An assessment of GLOBOCAN methods for deriving national estimates of cancer incidence
Sebastien Antoni, Isabelle Soerjomataram, Bjørn Møller, Freddie Bray & Jacques Ferlay
To assess the validity of the GLOBOCAN methods for deriving national estimates of cancer incidence.
We obtained incidence and mortality data from Norway by region, year of diagnosis, cancer site, sex and 5-year age group for the period 1983–2012 from the NORDCAN database. Estimates for the year 2010 were derived using nine different methods from GLOBOCAN. These included the projection of national historical rates, the use of regional proxies and the combination of national mortality data with mortality to incidence ratios or relative survival proportions. We then compared the national estimates with recorded cancer incidence data.
Differences between the estimates derived using different methods varied by cancer site and sex. Methods based on projections performed better where major changes in recent trends were absent. Methods based on mortality data performed less well for cancers associated with small numbers of deaths and for cancers detectable by screening. In countries with longstanding cancer registries of high quality, regional-based, or trends-based incidence estimates perform reasonably well in comparison with recorded incidence.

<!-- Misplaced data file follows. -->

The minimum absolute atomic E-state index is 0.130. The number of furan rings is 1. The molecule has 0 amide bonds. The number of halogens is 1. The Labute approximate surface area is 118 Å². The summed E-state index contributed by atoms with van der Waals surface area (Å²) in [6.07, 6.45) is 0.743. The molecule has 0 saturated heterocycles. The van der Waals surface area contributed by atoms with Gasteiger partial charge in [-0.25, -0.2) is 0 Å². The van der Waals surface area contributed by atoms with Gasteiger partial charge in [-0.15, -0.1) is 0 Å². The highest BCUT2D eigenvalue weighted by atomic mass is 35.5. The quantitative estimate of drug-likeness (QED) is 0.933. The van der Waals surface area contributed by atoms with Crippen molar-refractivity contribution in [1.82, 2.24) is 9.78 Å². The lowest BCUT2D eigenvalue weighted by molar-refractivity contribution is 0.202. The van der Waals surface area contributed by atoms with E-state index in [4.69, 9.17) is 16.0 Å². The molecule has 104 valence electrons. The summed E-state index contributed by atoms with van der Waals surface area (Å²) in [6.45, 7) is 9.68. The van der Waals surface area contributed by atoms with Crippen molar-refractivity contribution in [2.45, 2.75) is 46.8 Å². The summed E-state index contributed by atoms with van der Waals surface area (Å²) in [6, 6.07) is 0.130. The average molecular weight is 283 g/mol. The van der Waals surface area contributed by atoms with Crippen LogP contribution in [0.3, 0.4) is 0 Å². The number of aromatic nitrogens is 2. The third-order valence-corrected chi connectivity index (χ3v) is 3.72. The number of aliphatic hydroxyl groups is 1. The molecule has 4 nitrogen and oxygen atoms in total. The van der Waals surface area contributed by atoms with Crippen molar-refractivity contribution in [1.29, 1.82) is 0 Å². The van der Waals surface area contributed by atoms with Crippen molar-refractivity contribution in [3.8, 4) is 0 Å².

Although the performance of the GLOBOCAN methods varies by cancer site and sex in this study, the results emphasize a need for more high-quality population-based cancer registries – either regional or, where practical and feasible, national registries – to describe cancer patterns and trends for planning cancer control priorities.